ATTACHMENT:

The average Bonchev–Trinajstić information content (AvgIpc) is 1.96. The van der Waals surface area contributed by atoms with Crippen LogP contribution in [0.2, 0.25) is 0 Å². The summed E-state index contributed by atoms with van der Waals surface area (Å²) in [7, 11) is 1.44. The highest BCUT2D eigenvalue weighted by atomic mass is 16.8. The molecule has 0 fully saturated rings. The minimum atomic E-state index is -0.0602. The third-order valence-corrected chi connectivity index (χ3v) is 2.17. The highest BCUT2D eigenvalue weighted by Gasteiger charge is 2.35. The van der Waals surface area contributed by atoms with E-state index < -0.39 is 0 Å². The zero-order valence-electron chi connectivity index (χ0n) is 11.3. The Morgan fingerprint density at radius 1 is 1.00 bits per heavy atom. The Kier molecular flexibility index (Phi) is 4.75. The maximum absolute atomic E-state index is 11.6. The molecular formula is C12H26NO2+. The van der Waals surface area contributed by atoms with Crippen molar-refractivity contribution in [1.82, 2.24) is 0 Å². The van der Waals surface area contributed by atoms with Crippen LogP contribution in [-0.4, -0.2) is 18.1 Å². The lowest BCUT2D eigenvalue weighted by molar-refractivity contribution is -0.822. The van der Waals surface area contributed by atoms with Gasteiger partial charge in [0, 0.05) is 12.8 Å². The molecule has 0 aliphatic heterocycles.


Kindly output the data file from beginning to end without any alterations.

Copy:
The average Bonchev–Trinajstić information content (AvgIpc) is 1.96. The van der Waals surface area contributed by atoms with Crippen LogP contribution in [0.2, 0.25) is 0 Å². The summed E-state index contributed by atoms with van der Waals surface area (Å²) in [7, 11) is 1.44. The highest BCUT2D eigenvalue weighted by atomic mass is 16.8. The molecule has 0 fully saturated rings. The minimum atomic E-state index is -0.0602. The third-order valence-corrected chi connectivity index (χ3v) is 2.17. The highest BCUT2D eigenvalue weighted by Gasteiger charge is 2.35. The van der Waals surface area contributed by atoms with E-state index < -0.39 is 0 Å². The zero-order valence-electron chi connectivity index (χ0n) is 11.3. The Morgan fingerprint density at radius 1 is 1.00 bits per heavy atom. The Kier molecular flexibility index (Phi) is 4.75. The maximum absolute atomic E-state index is 11.6. The molecular formula is C12H26NO2+. The van der Waals surface area contributed by atoms with Crippen molar-refractivity contribution in [1.82, 2.24) is 0 Å². The van der Waals surface area contributed by atoms with Crippen LogP contribution in [-0.4, -0.2) is 18.1 Å². The lowest BCUT2D eigenvalue weighted by molar-refractivity contribution is -0.822. The van der Waals surface area contributed by atoms with Gasteiger partial charge in [0, 0.05) is 12.8 Å². The molecule has 0 aliphatic heterocycles.